Women’s classic sprint podium. (Credit: Doug Stephen/VR45 Photography)

After a one-day break, where skiers enjoyed rest and surprise sunshine, athletes reconvened on Friday for a unique team sprint event. The morning brought a 700-meter skate qualifier, in which teams vied for one of 15 spots in the afternoon’s Open A final. Club athletes competed in pairs, and the combined time of each athlete’s qualifier was used to determine whether the team had earned one of the 15 positions in the A final. Moving through for the women were both SMST2 teams, including the pair of Sonnesyn and Kern. The second SMST2 team was composed of Evelina Sutro and Katharine Ogden. Also moving through were Canadians Sonjaa Schmidt and Beatty, competing for the Whitehorse Ski Club. Two University of Utah teams moved through: the first with Palmer-Leger and Karianne Dengerud and the second with McCabe and Julia Richter. Two Green Racing Project teams advanced: the first with Patterson and Alex Lawson and the second with Annika Landis and Freed.

Sonnesyn reports on the day’s conditions, “The conditions on Friday (and all week long) were DYNAMIC! They were constantly changing and you never really knew what you were going to get. Friday's qualifier presented us with rock hard ice to ski on, making the 750 meter course fly by before you even realized you were racing. Five hours later when we were racing the heats, it was a different story. So many skiers had raced and the weather was warm enough that the hard-packed snow broke and we were skiing in ankle deep mush on the hills and across the flats, while the downhill was rutted with a mix of ice and slush.”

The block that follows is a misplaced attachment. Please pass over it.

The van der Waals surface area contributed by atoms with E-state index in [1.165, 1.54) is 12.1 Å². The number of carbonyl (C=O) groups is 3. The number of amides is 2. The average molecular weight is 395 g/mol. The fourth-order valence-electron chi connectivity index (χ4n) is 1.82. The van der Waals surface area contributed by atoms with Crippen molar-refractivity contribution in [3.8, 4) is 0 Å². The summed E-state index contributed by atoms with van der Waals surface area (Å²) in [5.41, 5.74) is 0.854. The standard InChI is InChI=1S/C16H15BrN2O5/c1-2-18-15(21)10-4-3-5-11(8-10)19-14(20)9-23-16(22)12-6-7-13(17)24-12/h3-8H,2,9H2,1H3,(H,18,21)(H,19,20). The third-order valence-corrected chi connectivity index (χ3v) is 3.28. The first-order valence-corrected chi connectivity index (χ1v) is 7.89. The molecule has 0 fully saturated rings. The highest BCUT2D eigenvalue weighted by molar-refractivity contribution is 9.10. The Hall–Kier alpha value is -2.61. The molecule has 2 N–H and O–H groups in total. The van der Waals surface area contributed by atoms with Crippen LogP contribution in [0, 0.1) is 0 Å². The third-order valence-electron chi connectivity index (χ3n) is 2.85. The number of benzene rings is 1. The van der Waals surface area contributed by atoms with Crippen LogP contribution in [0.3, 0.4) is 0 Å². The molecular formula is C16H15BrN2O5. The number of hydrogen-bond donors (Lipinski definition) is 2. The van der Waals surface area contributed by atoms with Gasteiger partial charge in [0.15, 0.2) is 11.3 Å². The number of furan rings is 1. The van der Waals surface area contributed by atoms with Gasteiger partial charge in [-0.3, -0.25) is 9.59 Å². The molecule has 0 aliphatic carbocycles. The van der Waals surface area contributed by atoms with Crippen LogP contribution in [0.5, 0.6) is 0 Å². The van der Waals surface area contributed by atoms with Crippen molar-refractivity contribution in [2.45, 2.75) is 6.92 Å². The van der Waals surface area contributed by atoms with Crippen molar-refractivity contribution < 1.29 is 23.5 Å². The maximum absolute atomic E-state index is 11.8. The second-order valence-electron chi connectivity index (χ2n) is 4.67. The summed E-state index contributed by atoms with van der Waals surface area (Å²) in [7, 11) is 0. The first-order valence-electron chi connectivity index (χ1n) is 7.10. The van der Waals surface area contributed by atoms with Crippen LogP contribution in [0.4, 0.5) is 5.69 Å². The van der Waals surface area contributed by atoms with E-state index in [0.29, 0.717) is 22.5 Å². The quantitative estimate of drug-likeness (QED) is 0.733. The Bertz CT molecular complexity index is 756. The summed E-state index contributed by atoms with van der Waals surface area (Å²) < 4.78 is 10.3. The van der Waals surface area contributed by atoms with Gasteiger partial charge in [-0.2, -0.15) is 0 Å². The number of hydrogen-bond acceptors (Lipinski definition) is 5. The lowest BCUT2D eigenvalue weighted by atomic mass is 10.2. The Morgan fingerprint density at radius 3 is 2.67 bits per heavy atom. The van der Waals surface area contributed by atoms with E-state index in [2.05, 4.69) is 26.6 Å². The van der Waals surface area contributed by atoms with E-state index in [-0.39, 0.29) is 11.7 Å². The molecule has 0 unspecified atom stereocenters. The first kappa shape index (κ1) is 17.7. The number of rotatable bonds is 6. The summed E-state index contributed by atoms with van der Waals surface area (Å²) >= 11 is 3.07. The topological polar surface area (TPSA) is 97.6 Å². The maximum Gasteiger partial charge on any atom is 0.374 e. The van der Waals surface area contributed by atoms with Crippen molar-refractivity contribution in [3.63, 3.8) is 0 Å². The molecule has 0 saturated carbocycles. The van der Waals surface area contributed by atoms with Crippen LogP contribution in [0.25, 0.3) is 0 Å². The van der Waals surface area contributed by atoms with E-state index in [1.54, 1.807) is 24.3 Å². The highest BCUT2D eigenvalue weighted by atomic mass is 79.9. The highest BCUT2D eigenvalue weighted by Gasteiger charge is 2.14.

The race format for the A final involved each skier racing four legs of the 700-meter course, tagging off to their partner after each lap. The women’s final remained close for much of the race, as the race for the win whittled down to five teams. These included the SMST2 duo of Sonnesyn and Kern, Canadians Schmidt and Beatty, University of Utah teammates Palmer-Leger and Dengerud, the GRP duo of Patterson and Lawson, and the second Utah team of McCabe and Richter. Ultimately pulling away in the final laps of the race, Sonnesyn and Kern skied away with the title in 12:22.16. In an exciting finish, Canadians Schmidt and Beatty finished second in 12:34.15, less than one second ahead of Palmer-Leger and Dengerud. The GRP team of Patterson and Lawson ended the day in fourth in 12:40.42 and McCabe and Richter finished in fifth in 12:44.51. Freed, teaming up with Landis for the GRP, placed seventh overall in 13:04.22. Sarah Goble of SVSEF Gold paired up with her teammate Katie Feldman to finish 12th in 13:36.95.